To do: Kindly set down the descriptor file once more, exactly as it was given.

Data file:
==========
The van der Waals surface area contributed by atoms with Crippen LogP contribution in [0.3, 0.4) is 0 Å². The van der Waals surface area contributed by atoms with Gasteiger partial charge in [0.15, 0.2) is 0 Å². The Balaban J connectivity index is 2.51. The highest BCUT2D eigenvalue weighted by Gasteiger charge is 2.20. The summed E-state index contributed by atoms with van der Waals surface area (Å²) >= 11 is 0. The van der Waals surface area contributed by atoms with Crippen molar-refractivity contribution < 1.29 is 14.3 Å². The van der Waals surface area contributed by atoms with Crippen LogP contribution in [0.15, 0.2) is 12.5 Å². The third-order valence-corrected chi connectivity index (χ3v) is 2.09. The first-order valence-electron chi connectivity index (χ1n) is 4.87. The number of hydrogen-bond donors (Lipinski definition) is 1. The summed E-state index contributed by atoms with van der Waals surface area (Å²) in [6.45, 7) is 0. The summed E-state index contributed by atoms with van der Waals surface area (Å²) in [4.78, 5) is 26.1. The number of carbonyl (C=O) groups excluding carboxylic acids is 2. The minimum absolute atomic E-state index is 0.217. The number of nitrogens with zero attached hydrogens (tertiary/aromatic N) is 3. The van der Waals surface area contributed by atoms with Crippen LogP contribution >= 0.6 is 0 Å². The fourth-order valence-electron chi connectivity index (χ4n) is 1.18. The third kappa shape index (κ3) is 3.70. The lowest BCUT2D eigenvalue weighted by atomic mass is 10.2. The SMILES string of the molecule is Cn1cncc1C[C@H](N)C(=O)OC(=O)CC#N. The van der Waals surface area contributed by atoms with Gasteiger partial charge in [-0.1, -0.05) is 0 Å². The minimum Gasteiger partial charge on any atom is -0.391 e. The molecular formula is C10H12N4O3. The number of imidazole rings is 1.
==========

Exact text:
The van der Waals surface area contributed by atoms with Crippen LogP contribution in [0.3, 0.4) is 0 Å². The van der Waals surface area contributed by atoms with Gasteiger partial charge in [0.15, 0.2) is 0 Å². The Balaban J connectivity index is 2.51. The highest BCUT2D eigenvalue weighted by Gasteiger charge is 2.20. The summed E-state index contributed by atoms with van der Waals surface area (Å²) >= 11 is 0. The van der Waals surface area contributed by atoms with Crippen molar-refractivity contribution < 1.29 is 14.3 Å². The van der Waals surface area contributed by atoms with Crippen LogP contribution in [0.15, 0.2) is 12.5 Å². The third-order valence-corrected chi connectivity index (χ3v) is 2.09. The first-order valence-electron chi connectivity index (χ1n) is 4.87. The number of hydrogen-bond donors (Lipinski definition) is 1. The summed E-state index contributed by atoms with van der Waals surface area (Å²) in [6.45, 7) is 0. The summed E-state index contributed by atoms with van der Waals surface area (Å²) in [4.78, 5) is 26.1. The number of carbonyl (C=O) groups excluding carboxylic acids is 2. The minimum absolute atomic E-state index is 0.217. The number of nitrogens with zero attached hydrogens (tertiary/aromatic N) is 3. The van der Waals surface area contributed by atoms with Crippen LogP contribution >= 0.6 is 0 Å². The fourth-order valence-electron chi connectivity index (χ4n) is 1.18. The third kappa shape index (κ3) is 3.70. The lowest BCUT2D eigenvalue weighted by atomic mass is 10.2. The SMILES string of the molecule is Cn1cncc1C[C@H](N)C(=O)OC(=O)CC#N. The van der Waals surface area contributed by atoms with Gasteiger partial charge in [-0.1, -0.05) is 0 Å². The minimum Gasteiger partial charge on any atom is -0.391 e. The molecular formula is C10H12N4O3. The number of imidazole rings is 1.